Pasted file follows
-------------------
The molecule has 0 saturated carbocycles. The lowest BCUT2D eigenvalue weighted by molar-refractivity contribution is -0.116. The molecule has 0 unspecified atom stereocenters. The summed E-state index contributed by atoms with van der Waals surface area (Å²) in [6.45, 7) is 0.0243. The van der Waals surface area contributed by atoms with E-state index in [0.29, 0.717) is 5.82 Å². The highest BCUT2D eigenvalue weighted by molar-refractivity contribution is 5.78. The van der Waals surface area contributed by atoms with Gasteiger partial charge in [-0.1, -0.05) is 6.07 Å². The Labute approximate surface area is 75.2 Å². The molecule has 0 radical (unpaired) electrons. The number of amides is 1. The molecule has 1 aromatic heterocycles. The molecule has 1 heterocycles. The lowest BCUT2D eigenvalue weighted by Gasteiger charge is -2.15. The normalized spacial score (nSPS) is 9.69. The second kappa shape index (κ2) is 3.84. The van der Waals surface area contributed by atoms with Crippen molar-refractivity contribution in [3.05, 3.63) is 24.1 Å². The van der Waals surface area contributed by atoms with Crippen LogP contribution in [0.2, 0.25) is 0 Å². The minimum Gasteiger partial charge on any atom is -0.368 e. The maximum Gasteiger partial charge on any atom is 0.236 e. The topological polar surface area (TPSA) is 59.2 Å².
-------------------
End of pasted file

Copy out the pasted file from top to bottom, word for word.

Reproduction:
The molecule has 0 saturated carbocycles. The lowest BCUT2D eigenvalue weighted by molar-refractivity contribution is -0.116. The molecule has 0 unspecified atom stereocenters. The summed E-state index contributed by atoms with van der Waals surface area (Å²) in [6.45, 7) is 0.0243. The van der Waals surface area contributed by atoms with E-state index in [0.29, 0.717) is 5.82 Å². The highest BCUT2D eigenvalue weighted by molar-refractivity contribution is 5.78. The van der Waals surface area contributed by atoms with Gasteiger partial charge in [-0.1, -0.05) is 6.07 Å². The Labute approximate surface area is 75.2 Å². The molecule has 0 radical (unpaired) electrons. The number of amides is 1. The molecule has 1 aromatic heterocycles. The molecule has 1 heterocycles. The lowest BCUT2D eigenvalue weighted by Gasteiger charge is -2.15. The normalized spacial score (nSPS) is 9.69. The second kappa shape index (κ2) is 3.84. The van der Waals surface area contributed by atoms with Crippen molar-refractivity contribution in [3.05, 3.63) is 24.1 Å². The van der Waals surface area contributed by atoms with Crippen LogP contribution in [0.2, 0.25) is 0 Å². The minimum Gasteiger partial charge on any atom is -0.368 e. The maximum Gasteiger partial charge on any atom is 0.236 e. The topological polar surface area (TPSA) is 59.2 Å².